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Gradebook

Education news and notes from Tampa Bay and Florida

Bill would help expand foreign language offerings

28

February

TALLAHASSEE - State lawmakers are considering a bill this legislative session that aims to open Florida’s public schools to new languages by making it easier for teachers to teach new and different languages not commonly found in classrooms now.

The bill would give Florida’s teachers an easier way to get certified to teach 11 additional languages, including Italian, Chinese, Arabic and even Haitian Creole.

Right now, the Florida Department of Education only offers state certification tests for Spanish, French, German and Latin, which means those are standard in most school districts. While other foreign languages, like Chinese, are taught in some schools, they’re not common, because those teachers must have a bachelor’s degree in any language that the state doesn’t offer a certification test for.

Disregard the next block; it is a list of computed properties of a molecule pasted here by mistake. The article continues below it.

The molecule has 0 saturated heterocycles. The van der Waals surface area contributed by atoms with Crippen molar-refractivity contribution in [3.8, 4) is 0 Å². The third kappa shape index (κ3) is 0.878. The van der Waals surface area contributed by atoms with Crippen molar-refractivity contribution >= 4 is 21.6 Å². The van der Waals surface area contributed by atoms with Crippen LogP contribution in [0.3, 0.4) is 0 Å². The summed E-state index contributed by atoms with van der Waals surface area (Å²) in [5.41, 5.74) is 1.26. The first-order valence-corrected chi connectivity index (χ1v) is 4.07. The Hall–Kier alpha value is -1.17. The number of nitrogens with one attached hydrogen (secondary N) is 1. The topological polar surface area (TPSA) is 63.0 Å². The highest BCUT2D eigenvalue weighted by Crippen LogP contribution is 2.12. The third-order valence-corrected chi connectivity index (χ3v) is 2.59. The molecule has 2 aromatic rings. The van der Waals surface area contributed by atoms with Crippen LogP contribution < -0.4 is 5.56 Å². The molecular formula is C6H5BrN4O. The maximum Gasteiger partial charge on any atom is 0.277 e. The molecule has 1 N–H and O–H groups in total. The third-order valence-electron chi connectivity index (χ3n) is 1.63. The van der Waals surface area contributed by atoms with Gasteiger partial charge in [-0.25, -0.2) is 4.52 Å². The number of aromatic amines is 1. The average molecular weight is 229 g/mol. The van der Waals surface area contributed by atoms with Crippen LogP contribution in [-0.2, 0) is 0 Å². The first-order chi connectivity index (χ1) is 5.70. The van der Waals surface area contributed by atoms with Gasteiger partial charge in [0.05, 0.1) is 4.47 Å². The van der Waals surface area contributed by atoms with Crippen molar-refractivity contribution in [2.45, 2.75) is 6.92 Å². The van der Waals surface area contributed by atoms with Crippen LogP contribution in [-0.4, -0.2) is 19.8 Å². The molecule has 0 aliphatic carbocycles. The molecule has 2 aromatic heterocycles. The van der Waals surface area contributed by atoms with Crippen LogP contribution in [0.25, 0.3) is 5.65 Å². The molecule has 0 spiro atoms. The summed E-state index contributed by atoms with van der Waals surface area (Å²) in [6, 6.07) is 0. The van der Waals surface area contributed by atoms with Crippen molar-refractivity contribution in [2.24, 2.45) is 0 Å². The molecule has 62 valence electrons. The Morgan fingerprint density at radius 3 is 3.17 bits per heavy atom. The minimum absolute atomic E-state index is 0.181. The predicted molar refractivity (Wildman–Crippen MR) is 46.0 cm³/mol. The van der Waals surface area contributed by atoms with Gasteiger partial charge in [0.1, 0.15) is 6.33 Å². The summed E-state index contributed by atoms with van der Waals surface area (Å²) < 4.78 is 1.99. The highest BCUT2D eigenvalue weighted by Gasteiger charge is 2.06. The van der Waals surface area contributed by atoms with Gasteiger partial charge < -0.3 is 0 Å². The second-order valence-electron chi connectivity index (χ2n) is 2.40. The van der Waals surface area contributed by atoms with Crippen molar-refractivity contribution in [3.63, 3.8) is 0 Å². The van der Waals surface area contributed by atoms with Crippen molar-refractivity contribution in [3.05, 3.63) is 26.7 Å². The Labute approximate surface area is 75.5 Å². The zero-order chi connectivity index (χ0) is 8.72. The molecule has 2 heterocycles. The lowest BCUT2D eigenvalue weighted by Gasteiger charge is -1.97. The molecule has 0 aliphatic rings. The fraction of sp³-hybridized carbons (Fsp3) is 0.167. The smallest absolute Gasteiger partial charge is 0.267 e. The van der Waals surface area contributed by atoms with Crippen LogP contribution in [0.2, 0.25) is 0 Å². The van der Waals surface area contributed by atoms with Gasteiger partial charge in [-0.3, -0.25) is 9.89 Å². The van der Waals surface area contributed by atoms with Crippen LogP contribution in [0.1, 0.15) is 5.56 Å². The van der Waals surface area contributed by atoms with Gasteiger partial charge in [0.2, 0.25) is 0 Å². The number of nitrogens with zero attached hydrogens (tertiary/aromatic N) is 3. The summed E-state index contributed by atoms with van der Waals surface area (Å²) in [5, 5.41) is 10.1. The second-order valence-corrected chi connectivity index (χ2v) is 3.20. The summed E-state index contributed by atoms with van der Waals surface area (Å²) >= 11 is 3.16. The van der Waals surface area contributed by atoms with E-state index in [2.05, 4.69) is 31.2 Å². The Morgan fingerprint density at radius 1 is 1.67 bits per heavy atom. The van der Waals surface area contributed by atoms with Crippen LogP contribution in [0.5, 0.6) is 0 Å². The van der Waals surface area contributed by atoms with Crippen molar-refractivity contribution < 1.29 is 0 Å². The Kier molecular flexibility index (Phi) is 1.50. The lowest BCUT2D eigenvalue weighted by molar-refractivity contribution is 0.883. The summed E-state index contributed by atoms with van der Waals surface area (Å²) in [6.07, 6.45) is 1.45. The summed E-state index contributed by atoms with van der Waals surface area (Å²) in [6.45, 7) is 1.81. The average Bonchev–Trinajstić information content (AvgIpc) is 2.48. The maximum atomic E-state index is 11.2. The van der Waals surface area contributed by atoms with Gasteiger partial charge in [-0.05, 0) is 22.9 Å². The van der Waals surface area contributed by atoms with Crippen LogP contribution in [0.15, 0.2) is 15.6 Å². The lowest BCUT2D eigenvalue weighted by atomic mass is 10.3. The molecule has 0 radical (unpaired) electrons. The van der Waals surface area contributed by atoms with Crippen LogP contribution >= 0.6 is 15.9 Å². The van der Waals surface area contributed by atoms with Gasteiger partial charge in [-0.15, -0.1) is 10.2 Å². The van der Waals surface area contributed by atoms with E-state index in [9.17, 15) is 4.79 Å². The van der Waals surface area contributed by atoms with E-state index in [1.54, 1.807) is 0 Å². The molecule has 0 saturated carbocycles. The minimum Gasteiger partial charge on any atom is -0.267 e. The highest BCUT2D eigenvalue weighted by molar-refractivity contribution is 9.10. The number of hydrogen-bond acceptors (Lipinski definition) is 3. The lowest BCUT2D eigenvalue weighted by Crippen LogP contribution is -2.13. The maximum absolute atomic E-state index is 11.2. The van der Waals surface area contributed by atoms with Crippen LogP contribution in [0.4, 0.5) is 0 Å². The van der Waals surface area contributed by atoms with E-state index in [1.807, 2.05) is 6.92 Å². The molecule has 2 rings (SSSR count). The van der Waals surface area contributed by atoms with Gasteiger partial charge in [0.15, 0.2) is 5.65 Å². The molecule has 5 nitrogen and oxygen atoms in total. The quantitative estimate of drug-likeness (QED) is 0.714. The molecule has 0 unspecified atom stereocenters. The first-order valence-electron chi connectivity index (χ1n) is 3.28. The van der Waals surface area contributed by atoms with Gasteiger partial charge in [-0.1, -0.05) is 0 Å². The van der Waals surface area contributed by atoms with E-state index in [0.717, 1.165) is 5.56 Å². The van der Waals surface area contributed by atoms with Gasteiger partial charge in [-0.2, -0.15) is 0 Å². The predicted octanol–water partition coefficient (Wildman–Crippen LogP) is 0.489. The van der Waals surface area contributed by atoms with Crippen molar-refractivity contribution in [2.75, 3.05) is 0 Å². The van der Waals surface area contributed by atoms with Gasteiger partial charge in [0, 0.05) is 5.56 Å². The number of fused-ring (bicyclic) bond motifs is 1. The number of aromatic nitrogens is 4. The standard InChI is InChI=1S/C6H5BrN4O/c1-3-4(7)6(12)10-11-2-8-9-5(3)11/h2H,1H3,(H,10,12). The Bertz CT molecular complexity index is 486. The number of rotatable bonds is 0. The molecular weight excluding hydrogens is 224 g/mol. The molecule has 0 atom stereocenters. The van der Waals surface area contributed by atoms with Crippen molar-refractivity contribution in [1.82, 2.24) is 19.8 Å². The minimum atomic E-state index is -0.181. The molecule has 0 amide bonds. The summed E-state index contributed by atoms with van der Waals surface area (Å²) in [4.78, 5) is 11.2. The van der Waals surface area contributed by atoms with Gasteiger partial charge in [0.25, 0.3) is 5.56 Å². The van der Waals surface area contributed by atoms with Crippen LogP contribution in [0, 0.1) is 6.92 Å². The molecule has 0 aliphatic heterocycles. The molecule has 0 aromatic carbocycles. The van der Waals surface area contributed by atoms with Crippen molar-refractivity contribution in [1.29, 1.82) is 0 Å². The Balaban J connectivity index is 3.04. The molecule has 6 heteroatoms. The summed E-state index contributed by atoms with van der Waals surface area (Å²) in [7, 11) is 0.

The proposal would allow teachers to get certified in a language by passing a foreign language test issued by the American Council on the Teaching of Foreign Languages. Teachers would have to pay for the test out of their own pocket, which runs $134 for the oral exam and $65 for the written test, according to the council.

Already 15 other states, most recently Texas, use the council’s tests to certify foreign language teachers in their school system.

Jennifer Liberto, Times staff writer

[Last modified: Tuesday, May 25, 2010 9:35am]

    

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